What a difference a day makes
Twenty-four little hours
Brought the sun and the flowers
Where there used to be rain

My yesterday was blue, dear
Today I’m part of you, dear
My lonely nights are through, dear
Since you said you were mine”
Dinah Washington – “What a Difference a Day Makes” 1959

 

Today is sunny and windy, nice considering a thunderstorm blew through late last night. It’s a Saturday and it is just myself and the Viking King, aka my guy, in the Cape house, which also is known at ‘the party house’. COVID-19 has determined that for this year, no family parties of lobster clambakes will happen, like it did on this date last year. No international flights of the younger generation from London and Barcelona. No flights in from Oregon, New Mexico, and Virginia. The Cape house will be quiet this year as the Gen X’ers and Millennials work from their homes, toddlers clamoring over the back of the sofas and invading the Zoom meetings, and we are all self-checking ourselves on who are more suspect to transmitting vs vulnerability issues, and trading shopping and TP score stories as we try to make sense of all of this.

Our lobster fest one year ago 05/16/2019

A year ago, the All Saints Candle Chapel was in planning with the concrete floor to be poured in the upcoming weeks. The days were getting warmer, and you could throw the upstairs windows open to cool the house all day. Last year, the timeline was set for summer projects as teaching was winding down for the upcoming summer, as teachers are less likely to take a day off when there are finals and graduating Seniors grades to be entered for their diploma.

Today, I take stock of what I have accomplished in the past year. This should be a practice for me everyday, but now time slips away into one long day, interrupted by meals, and sleep.  That “laundry list” of things to do is still here, with some editing, but never enough items with a line drawn through it, as the energy and efforts applied were thwarted with long-distance FaceTime calls, Amazon deliveries, COVID-19 and sleep. Again, sleep for me is a way to mark the hours of waiting for life to begin again. But one consolation prize of this time where we all pause is that for me, I am sharpening my vision for the items on that list; doing the research on roof trusses and videos on how to use a circular saw. Next month, I will go back to my own home in Western Mass and get back on my horse. Saw horse, that is. Construction will continue on the chapel, and it will be finished this year. All thanks to coronavirus.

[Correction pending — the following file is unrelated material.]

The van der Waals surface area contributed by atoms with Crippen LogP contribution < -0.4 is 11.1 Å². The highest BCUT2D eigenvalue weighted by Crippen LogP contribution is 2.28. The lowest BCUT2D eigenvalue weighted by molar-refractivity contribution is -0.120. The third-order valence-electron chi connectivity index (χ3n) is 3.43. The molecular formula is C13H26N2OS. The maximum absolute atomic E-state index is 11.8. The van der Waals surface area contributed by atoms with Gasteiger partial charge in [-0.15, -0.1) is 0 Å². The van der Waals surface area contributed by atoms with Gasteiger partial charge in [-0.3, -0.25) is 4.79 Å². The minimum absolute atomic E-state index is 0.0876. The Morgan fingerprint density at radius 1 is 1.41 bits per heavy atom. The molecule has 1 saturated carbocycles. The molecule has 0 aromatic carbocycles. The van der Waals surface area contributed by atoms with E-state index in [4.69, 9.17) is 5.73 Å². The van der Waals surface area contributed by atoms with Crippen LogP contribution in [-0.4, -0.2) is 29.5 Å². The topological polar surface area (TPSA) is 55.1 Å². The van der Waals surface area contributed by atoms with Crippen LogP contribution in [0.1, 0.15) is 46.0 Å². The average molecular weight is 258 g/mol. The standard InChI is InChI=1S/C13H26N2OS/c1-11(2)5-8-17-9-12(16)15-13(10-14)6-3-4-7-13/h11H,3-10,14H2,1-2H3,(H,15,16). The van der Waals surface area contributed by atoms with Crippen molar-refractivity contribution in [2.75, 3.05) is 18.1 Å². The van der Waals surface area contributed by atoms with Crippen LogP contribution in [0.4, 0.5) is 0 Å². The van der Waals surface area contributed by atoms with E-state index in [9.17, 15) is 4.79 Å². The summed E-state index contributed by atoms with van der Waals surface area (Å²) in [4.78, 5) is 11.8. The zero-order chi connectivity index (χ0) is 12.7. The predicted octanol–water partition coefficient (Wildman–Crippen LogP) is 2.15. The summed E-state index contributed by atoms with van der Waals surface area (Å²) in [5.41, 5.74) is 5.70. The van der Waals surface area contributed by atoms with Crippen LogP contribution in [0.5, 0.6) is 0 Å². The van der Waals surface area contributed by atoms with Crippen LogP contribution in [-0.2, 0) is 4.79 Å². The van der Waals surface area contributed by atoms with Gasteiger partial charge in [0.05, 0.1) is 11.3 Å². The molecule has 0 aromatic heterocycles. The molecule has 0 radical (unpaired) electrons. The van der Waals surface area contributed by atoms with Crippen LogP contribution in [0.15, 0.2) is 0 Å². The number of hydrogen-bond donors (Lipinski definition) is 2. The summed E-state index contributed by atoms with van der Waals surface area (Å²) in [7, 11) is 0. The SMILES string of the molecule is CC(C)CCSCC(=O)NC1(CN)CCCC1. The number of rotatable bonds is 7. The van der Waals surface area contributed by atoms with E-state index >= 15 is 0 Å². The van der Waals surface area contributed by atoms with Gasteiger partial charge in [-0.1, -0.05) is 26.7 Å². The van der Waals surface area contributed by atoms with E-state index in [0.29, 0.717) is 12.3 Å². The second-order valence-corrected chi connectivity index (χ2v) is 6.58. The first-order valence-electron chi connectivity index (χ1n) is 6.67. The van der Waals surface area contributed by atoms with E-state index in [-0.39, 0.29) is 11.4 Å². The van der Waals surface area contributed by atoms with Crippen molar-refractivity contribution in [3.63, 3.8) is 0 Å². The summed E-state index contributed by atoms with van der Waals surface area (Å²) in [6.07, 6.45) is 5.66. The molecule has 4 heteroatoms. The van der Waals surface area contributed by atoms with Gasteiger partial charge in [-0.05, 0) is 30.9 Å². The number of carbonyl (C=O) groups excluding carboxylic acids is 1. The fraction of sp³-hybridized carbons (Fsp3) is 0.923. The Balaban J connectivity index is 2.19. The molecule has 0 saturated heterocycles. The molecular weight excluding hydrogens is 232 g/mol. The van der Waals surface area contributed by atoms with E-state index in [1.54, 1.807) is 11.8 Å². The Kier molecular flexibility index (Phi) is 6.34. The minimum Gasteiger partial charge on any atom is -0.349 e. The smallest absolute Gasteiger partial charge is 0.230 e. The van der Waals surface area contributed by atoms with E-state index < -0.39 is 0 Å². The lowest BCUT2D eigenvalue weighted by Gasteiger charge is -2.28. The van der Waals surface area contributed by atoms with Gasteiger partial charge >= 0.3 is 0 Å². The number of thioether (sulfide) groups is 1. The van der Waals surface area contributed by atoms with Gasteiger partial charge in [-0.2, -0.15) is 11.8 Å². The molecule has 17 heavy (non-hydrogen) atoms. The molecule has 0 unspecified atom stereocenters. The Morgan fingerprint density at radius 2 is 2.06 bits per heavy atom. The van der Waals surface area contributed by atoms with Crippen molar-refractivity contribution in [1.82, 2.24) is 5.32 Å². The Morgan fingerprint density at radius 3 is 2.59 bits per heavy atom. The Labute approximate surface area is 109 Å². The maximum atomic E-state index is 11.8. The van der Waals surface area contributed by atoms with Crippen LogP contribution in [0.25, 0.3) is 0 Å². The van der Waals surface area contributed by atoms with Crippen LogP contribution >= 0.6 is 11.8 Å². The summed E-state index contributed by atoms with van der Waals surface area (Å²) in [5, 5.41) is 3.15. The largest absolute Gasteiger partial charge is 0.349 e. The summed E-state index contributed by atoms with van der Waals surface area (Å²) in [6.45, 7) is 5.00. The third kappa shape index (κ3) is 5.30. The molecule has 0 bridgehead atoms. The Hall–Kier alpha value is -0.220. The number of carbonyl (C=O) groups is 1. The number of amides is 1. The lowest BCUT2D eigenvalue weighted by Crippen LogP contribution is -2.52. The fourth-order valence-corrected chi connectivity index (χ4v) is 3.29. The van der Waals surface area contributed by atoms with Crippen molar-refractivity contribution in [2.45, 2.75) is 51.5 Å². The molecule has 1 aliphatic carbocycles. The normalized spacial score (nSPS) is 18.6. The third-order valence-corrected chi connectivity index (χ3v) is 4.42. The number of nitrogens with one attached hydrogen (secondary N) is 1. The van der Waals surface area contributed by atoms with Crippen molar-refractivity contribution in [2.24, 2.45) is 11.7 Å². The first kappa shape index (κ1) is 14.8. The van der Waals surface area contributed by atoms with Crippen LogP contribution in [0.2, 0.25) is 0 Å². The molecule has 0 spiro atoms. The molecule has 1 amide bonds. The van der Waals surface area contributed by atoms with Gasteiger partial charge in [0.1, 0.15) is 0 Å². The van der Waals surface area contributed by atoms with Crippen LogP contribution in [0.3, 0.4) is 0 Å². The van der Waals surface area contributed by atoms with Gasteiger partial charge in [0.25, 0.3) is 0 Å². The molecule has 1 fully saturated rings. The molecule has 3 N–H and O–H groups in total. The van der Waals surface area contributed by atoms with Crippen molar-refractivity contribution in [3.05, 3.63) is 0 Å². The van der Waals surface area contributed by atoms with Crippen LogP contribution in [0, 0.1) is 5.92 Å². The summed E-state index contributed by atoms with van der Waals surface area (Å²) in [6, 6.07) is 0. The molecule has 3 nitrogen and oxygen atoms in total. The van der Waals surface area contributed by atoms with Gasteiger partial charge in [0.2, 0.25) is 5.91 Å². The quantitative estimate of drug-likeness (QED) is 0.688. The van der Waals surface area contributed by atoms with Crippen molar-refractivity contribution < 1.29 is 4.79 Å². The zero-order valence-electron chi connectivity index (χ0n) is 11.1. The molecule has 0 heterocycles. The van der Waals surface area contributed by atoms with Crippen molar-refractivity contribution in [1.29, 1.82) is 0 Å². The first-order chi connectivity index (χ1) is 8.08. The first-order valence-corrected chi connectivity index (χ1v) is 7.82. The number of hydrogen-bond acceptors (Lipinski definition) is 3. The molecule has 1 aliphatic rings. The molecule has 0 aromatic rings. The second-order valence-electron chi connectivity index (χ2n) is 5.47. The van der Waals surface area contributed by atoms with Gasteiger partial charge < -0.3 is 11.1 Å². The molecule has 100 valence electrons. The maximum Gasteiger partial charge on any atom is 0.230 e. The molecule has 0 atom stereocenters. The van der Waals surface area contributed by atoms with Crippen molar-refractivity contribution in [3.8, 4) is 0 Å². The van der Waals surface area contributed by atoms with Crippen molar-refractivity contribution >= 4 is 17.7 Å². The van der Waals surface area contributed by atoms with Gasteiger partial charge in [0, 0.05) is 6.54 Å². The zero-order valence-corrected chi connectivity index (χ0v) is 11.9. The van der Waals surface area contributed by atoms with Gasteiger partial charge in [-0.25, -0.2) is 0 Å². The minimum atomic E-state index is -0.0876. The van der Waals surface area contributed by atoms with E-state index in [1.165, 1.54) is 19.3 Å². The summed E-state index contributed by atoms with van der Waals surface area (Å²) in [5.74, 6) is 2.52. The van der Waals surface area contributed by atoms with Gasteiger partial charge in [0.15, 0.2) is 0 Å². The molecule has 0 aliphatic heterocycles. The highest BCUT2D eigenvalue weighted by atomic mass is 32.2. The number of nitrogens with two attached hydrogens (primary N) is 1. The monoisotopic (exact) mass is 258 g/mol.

This is good time for you to take stock in that seemingly endless list of “must do’s” and re-evaluate the importance of its’ completion in your life now that “La Corona” is here. Does the same thing hold dear to you, or in the bigger scheme of things, does it seem trivial and meaningless? Is it time to use the pandemic as a spark to your box of dynamite to get you going? Have you taken stock in your accomplishments and dreams? How real are they? Coronavirus has changed the perspective of many people, mostly for better, some drastic. How will you write this portion of your history?

If you would like to donate to the final phase of construction of the All Saint Candle Chapel, please use the button below. All those donating will receive a large poster postcard of St. Expedite, Patron Saint of Procrastination, mailed to them in a brown envelope, as a gesture of thanks.




~~~~~~~~~~~~~~~~~~~~~~~~~~~~~~~~~~~

 

Leave a Reply

Your email address will not be published. Required fields are marked *

What is 13 + 5 ?
Please leave these two fields as-is:
IMPORTANT! To be able to proceed, you need to solve the following simple math (so we know that you are a human) :-)

This site uses Akismet to reduce spam. Learn how your comment data is processed.